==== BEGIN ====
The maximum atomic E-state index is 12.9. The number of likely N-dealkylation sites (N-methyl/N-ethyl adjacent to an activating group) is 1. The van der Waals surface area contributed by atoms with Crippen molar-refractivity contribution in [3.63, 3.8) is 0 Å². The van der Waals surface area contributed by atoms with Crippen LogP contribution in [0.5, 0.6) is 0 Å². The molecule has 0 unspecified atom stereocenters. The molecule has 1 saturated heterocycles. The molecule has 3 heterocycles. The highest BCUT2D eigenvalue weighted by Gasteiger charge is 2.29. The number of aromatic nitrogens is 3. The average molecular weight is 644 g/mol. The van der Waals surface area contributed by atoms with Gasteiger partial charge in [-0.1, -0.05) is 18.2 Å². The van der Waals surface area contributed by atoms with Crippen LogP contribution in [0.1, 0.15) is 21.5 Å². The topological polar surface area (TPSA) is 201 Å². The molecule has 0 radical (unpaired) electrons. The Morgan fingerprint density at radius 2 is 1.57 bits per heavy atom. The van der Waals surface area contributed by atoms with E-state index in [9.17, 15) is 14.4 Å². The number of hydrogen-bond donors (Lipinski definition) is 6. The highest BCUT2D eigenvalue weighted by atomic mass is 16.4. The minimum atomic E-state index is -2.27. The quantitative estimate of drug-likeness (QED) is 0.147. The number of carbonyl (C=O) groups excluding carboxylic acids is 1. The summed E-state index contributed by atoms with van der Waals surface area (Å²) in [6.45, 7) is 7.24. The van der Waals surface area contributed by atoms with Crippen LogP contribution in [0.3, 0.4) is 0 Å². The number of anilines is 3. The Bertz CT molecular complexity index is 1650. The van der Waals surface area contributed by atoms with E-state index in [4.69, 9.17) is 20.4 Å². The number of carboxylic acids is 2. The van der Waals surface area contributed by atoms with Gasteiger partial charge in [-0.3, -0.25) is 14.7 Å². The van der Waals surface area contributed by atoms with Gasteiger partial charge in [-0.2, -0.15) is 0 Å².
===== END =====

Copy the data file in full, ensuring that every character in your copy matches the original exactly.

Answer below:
The maximum atomic E-state index is 12.9. The number of likely N-dealkylation sites (N-methyl/N-ethyl adjacent to an activating group) is 1. The van der Waals surface area contributed by atoms with Crippen molar-refractivity contribution in [3.63, 3.8) is 0 Å². The van der Waals surface area contributed by atoms with Crippen LogP contribution in [0.5, 0.6) is 0 Å². The molecule has 0 unspecified atom stereocenters. The molecule has 1 saturated heterocycles. The molecule has 3 heterocycles. The highest BCUT2D eigenvalue weighted by Gasteiger charge is 2.29. The number of aromatic nitrogens is 3. The average molecular weight is 644 g/mol. The van der Waals surface area contributed by atoms with Gasteiger partial charge in [-0.1, -0.05) is 18.2 Å². The van der Waals surface area contributed by atoms with Crippen LogP contribution in [0.1, 0.15) is 21.5 Å². The topological polar surface area (TPSA) is 201 Å². The molecule has 0 radical (unpaired) electrons. The Morgan fingerprint density at radius 2 is 1.57 bits per heavy atom. The van der Waals surface area contributed by atoms with E-state index in [9.17, 15) is 14.4 Å². The number of hydrogen-bond donors (Lipinski definition) is 6. The highest BCUT2D eigenvalue weighted by atomic mass is 16.4. The minimum atomic E-state index is -2.27. The quantitative estimate of drug-likeness (QED) is 0.147. The number of carbonyl (C=O) groups excluding carboxylic acids is 1. The summed E-state index contributed by atoms with van der Waals surface area (Å²) in [6.45, 7) is 7.24. The van der Waals surface area contributed by atoms with Crippen LogP contribution in [0.3, 0.4) is 0 Å². The number of anilines is 3. The Bertz CT molecular complexity index is 1650. The van der Waals surface area contributed by atoms with E-state index in [4.69, 9.17) is 20.4 Å². The number of carboxylic acids is 2. The van der Waals surface area contributed by atoms with Gasteiger partial charge in [-0.3, -0.25) is 14.7 Å². The van der Waals surface area contributed by atoms with Gasteiger partial charge in [-0.2, -0.15) is 0 Å².